Pastor Joe Britton
St. Michael’s Church
“You brood of vipers! Who warned you to flee from the wrath to come?” (Luke 3)
Have you ever noticed that there are really just two protagonists in this season of Advent: John the Baptist (as in “you brood of vipers”), and Mary (as in “be it unto me according to your word”).
The strange thing is, that logically the pairing of these two doesn’t make much sense in this season leading toward the birth of Jesus. Mary, sure … as mother of Jesus, it’s obvious that she should figure as one of the main actors.
But John the Baptist? As we’ll be reminded in next week’s readings, he was actually exactly the same age as Jesus: as we will hear, the pregnant Mary went to visit her cousin Elizabeth, who was also expecting, and the child in her womb (none other than the future John the Baptist) jumped for joy at the meeting.
Yet as we heard today, John gets a major role even before Jesus is born, as if he were already on the scene. But that just wasn’t true. In what we heard of John’s preaching in the wilderness today, we’ve actually fast forwarded about 20 or 30 years to when both Jesus and John would have been men, just starting out on their life’s calling.
So why do things get all out of sequence, with John making a rather dramatic appearance today, preaching a message of wrath and judgment, when next week he will not even have been born? Well, in one way this peculiarity does make sense: John is a voice crying aloud, “Prepare the way of the Lord,” which is what Advent is all about. So transposing his preaching to before Jesus’ birth, rather than years later, does seem to be a poetic license that is … well, kind of fitting. [It’s where our opening chant came from, for instance.] And for those of us who are old enough to remember, it may evokes that touching opening song of Godspell: [sing] “Prepare ye the way of the Lord.”
But I think there’s something deeper going on here as well, more than poetic license. I think that this season of Advent sets Mary and John the Baptist up for us as alternative visions of human life, and asks us to choose between them. On the one hand, there is John, who lives the way of negative prohibition: don’t do this, don’t do that. That’s what he tells the crowds in the gospel when they ask what they should do. “Don’t extort money. Don’t take more than you are due.”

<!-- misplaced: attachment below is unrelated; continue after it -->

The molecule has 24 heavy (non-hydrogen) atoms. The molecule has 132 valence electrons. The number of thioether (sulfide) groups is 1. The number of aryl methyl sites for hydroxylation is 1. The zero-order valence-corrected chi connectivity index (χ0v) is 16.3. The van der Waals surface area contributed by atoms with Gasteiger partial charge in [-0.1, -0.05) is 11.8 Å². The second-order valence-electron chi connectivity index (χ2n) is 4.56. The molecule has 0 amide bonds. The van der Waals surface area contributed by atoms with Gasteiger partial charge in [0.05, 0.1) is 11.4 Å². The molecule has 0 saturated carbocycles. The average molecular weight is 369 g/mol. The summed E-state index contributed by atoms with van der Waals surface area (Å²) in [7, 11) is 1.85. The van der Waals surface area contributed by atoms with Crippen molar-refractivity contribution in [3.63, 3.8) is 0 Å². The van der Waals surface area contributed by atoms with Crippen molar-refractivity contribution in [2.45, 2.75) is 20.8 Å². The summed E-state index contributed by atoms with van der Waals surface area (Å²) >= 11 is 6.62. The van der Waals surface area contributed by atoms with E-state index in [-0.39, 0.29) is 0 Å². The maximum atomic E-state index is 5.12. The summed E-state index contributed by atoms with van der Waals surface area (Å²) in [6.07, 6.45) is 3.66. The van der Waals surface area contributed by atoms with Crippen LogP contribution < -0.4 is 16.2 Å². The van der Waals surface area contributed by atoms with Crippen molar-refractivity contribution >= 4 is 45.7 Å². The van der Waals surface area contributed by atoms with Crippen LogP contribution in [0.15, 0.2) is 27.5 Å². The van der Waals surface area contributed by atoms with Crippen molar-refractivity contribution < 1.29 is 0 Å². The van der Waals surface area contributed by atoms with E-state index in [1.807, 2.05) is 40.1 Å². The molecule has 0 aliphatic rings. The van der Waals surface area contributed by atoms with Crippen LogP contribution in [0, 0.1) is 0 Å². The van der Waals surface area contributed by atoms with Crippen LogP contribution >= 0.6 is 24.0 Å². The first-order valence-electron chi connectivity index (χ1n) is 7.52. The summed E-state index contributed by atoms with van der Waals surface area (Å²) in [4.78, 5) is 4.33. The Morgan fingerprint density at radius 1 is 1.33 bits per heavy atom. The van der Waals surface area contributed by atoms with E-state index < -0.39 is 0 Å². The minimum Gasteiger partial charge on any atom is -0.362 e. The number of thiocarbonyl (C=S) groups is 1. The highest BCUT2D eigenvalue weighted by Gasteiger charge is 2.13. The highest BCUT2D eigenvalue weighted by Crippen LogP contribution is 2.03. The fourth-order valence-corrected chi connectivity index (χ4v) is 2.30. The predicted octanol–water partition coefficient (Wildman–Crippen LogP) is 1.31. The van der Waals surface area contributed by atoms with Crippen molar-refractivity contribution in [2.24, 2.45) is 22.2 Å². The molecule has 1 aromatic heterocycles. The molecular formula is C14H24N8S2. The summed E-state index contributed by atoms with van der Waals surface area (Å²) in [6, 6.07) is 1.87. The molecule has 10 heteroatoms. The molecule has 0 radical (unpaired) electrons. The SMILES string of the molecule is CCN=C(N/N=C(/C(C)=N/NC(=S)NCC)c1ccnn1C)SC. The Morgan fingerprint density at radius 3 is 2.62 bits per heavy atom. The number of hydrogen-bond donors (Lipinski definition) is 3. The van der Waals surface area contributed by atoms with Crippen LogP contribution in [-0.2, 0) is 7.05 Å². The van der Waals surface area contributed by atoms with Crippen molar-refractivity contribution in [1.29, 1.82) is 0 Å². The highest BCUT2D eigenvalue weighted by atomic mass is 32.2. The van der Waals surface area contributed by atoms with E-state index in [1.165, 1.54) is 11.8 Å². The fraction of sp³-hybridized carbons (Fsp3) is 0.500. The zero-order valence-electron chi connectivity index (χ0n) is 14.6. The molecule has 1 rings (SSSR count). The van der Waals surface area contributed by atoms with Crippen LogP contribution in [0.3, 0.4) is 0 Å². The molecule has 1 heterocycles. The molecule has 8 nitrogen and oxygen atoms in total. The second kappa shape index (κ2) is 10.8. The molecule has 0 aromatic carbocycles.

And then on the other hand there is Mary, who is all about saying “yes.” Given the choice by the angel between being part of God’s project of salvation, or turning it down, she says yes: “be it unto me according to your word.” Mary is all about possibility, growth, risk. How different from the accusatory disapproval of John!
And therein lies the rub: in Mary, and by her son Jesus, God seems to have decided that the tactic of telling us through the prophets, what we should and shouldn’t do, just wasn’t working. So God’s had to try something new. In Jesus, God chose to make the way of encouragement and invitation to be God’s way, over and against the way of proscription and law: love one another, Jesus will say, as I have loved you. Abide in me, and I will abide in you. Follow me, and I will make you a new creation.
John represents the other way, the way of trying to live up to a prescribed standard, but even he acknowledges that in the end what he represents must decrease in order that another—Jesus—may increase. He passes his mantle to Jesus, realizing not only that his time has passed, but also the point of his message. His way of negative prohibition, must give way to the new life of receptive, self-giving, self-sacrificial love that is the way of Mary. And the way of Jesus. So contrary to John, Mary represents to us the beginning of the way of growth, of development, of evolution, of new beginning, of opportunity, of possibility, of new creation, of letting go, of expectancy, of hope … whatever you want to call it.
There is, however, only one little problem. By nature, we human beings hate growth, and development, and new creation, and letting go. In short, we don’t like what Mary represents. We instinctively dislike change, we resist conversion, we don’t want to develop, and we certainly don’t intend to move out of our comfort zone. We like things the way they are, even if they aren’t good.
In this week’s Economist, there was a fascinating article about a psychological study that offered participants a certain sum of money, if they would take time to read an article tailored to their existing political opinion. Then, the researchers offered a larger sum of money, if the participants would read instead an article representing a contrary point of view. Remarkably, almost two-thirds of the participants (both liberal and conservative), gave up the chance of earning extra cash by reading an article contrary to their opinion, just to avoid being exposed to the other point of view. Think about that: we can’t even be bribed to entertain a new idea!
So Advent is a bit like that psychological study, in that it asks a pretty basic existential question: would you be willing (even without extra cash), to step out of yourself, as did Mary, into a life of greater discovery, of trust, and risk, and growth? Or would you rather remain in the rule-bound world of John the Baptist, where everything is pretty clear and well-defined, but also dull, and unimaginative, and predictable?
Could it be, that the essential thing about the Jesus who is coming, is that unlike John, who was all about condemnation, he is all about invitation? And what might he be inviting you to do and to be, this Advent season? Are you ready to say with Mary, “Yes, be it unto me, according to your word?” Amen.